Amrita Shodhan has done well to highlight this neglected process with much rich detailed and incisive discussion. She points out that the biggest losers were precisely the communities that lost their status as local self-governing polities, and with this, their potential for internal reform under the overall control of the constituted authorities of king or state. The colonial juridical processes by constituting these as closed groups in terms of a fixed tradition externally defined left them open to external influences both from the state and from other political powers in the nationalist movement, as also in the post-colonial state. Not all of these latter agencies were concerned with the local community as its special priority. Rather they would coopt and compromise it to other causes and larger interests.

Perhaps the best illustration of this is how vulnerable sections within these communities, like women in particular, have suffered rather than gained by this displacement of customary local self-governance by centralised control over individual subjects bypassing the polity. The unfulfilled promise of personal freedom and equality that is the right of every citizen guaranteed by the state is no longer negotiated in these groups. For they came to be treated as separate from the state and the two are seen as coming from separate moral and governmental traditions. Hence the vulnerable sections within these communities are all too easily coopted to extraneous political causes and compromised by entrenched vested interests. Women standing up for a personal law that compromises their fundamental rights in favour of community claims is but one example of this.

The resurgent of communitarism even in the west, and the need for intermediary institutions and structures points once more to the need to revitalise local self-governing communities if the civil liberties and democratic rights promised constitutionally to our people, are to be fulfilled at the grass roots level. For our centralised government has failed to deliver on its promises here. We need to reintegrate the traditions of state and social governance into a single system perhaps by giving up the paradigm of centralised government for one of a society governed by smaller groups of polities, ie, a community of communities. The potential for such an alternative seems to be in the 73rd and 74th constitutional amendments for local self-governance.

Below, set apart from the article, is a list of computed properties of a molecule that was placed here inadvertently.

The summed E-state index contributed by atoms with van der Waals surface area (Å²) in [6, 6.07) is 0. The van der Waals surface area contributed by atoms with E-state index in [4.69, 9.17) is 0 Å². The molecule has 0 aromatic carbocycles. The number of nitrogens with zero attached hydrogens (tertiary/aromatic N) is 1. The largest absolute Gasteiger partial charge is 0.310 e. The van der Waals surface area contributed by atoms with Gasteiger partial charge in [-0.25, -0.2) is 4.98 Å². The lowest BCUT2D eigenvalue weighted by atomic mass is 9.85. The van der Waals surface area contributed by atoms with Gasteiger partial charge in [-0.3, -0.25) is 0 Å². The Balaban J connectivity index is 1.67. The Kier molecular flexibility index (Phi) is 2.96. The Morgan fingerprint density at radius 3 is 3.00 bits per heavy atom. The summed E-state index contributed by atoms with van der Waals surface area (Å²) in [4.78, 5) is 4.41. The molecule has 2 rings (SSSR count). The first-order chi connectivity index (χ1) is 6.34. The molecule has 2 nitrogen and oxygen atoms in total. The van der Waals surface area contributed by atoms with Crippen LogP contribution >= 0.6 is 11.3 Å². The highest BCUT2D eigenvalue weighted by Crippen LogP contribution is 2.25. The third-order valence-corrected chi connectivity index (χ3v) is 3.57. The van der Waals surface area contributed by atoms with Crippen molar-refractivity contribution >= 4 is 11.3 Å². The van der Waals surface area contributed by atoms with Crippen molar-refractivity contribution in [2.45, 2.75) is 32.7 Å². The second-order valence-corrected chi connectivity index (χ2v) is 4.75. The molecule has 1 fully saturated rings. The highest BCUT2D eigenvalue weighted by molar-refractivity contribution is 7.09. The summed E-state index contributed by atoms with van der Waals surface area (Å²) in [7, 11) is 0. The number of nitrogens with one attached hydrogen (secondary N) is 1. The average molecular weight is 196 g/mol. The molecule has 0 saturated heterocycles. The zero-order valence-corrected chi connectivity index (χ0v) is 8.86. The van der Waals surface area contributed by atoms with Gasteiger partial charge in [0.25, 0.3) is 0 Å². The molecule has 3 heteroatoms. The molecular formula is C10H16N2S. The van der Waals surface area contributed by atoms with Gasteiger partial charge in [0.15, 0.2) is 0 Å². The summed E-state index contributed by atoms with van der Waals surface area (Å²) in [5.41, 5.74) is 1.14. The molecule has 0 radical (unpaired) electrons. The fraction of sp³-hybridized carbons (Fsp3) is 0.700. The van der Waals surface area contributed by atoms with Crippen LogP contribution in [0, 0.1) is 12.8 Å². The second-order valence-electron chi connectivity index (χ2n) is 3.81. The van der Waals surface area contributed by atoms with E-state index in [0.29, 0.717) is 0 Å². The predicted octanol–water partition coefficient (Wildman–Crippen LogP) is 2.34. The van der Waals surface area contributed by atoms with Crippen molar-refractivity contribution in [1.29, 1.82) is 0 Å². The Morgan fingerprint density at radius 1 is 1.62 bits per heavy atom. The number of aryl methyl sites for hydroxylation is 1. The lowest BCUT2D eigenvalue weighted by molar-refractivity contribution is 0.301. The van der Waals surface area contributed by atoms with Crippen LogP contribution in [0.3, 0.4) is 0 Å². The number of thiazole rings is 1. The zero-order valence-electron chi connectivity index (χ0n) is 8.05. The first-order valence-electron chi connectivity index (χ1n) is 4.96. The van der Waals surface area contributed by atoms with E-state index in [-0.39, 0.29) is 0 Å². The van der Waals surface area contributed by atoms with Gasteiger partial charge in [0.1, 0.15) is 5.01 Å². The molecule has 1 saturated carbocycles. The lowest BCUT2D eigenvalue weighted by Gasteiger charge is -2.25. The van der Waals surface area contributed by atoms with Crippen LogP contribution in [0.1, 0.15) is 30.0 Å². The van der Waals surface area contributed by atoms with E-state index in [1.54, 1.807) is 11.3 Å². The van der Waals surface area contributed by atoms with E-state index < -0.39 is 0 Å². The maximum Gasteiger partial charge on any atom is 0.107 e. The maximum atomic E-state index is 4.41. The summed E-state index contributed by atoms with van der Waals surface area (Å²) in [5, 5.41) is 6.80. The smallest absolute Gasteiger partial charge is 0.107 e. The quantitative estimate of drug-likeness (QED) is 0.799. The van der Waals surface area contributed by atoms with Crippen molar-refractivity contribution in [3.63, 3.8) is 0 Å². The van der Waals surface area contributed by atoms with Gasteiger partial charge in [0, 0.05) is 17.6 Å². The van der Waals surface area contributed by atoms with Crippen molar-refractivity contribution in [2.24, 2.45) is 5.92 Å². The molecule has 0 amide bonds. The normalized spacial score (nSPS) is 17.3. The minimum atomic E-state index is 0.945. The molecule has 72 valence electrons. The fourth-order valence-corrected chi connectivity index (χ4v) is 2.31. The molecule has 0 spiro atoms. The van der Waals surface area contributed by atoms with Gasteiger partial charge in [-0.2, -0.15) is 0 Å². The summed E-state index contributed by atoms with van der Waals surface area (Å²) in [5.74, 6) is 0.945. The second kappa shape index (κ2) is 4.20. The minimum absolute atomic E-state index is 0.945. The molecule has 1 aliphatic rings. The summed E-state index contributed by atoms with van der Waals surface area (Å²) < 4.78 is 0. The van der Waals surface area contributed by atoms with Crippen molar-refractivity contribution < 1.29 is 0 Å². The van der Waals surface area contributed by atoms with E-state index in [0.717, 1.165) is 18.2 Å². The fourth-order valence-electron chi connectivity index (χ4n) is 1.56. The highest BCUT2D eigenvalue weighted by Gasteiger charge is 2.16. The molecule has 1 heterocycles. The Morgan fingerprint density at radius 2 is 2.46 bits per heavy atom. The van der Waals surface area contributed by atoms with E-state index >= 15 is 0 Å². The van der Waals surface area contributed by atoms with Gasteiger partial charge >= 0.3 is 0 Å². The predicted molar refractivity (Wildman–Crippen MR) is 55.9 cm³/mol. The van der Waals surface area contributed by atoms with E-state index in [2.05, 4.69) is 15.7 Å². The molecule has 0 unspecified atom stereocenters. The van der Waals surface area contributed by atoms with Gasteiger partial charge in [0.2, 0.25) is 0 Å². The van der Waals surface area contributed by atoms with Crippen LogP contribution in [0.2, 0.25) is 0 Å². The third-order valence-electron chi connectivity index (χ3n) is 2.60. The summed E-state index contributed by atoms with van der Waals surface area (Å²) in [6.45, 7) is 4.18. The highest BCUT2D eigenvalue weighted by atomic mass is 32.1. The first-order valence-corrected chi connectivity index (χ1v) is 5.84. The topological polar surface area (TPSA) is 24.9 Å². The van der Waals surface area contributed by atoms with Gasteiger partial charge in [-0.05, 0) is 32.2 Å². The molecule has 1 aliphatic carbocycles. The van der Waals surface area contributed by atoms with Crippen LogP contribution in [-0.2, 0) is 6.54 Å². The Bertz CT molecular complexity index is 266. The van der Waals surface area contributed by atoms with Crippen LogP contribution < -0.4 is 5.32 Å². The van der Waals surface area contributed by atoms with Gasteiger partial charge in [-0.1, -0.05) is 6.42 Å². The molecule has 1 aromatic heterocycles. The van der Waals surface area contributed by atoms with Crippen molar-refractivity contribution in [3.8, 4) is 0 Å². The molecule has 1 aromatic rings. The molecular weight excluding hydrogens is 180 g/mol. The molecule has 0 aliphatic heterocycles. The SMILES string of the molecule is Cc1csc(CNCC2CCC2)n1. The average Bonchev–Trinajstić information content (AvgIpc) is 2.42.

When the two communities, khojas and pushtimargis, first went to court they were not described as Muslims or Hindus to start with, but rather as also Muslim and also Hindu. In other words there was an innate awareness of the diversity of local traditions within an overarching religious category, which implicitly represented many differences and even contradictions. The khoja interpretation of Vishnu’s avatars in the text of its Dashavatar is just one striking example of this. The ‘unorthodox’ practices of the pushtimargis is another. An orientalist representation of these traditions as belonging to undifferentiated communities of Muslims and Hindus had little to do with the self-understanding of these groups. It was more the result of a juridical reconstruction of them within a judicial process that coopted the narrative of community and its customary law to strengthen the authority of the state in its enforcement of a more generalised personal law.

Shodhan is right on target when she observes:

The assumptions of ungovernability of collectives were therefore counter-productive and submitted the collective to a totalising state authority. It removed the possibility of recognising the historicity of actual practices and dissent from within (p 198).

Communities were thus treated as pre-political and based on ‘natural will’ rather than on ‘free will’, to use Tonnies’ categorisation. The transition of such affinal communities into a society based on contractual individuals, was undermined if not stymied. From here to the 1909 Minto-Morley reforms of separate electorates for religious communities was only a logical step away. Rest of the communal divide that followed on this is already history now.

The challenge today is to reconstruct community in ways that will deconstruct what an earlier political process has done. But at this point in time the political process seems hardly reversible from within. It is too immersed in the compulsions of electoral politics. All the more pertinent is the reliance on civic and social means to redefine communities as more open, and communal identities as less exclusive. Perhaps once again in this endeavour we are neglecting the role of the judicial process, which is becoming the only viable check on a runaway populist politics. Unfortunately the controversy over personal law seems to strengthen threatened identities among minority communities rather than to defuse these into the more inclusive and universal ones of citizenship within the mediating structures of civil society. Amrita Shodhan has endeavoured to show how local polities were undermined in the 19th century. Now hopefully there will be a revival and resurgence of local self-governance in the 21st.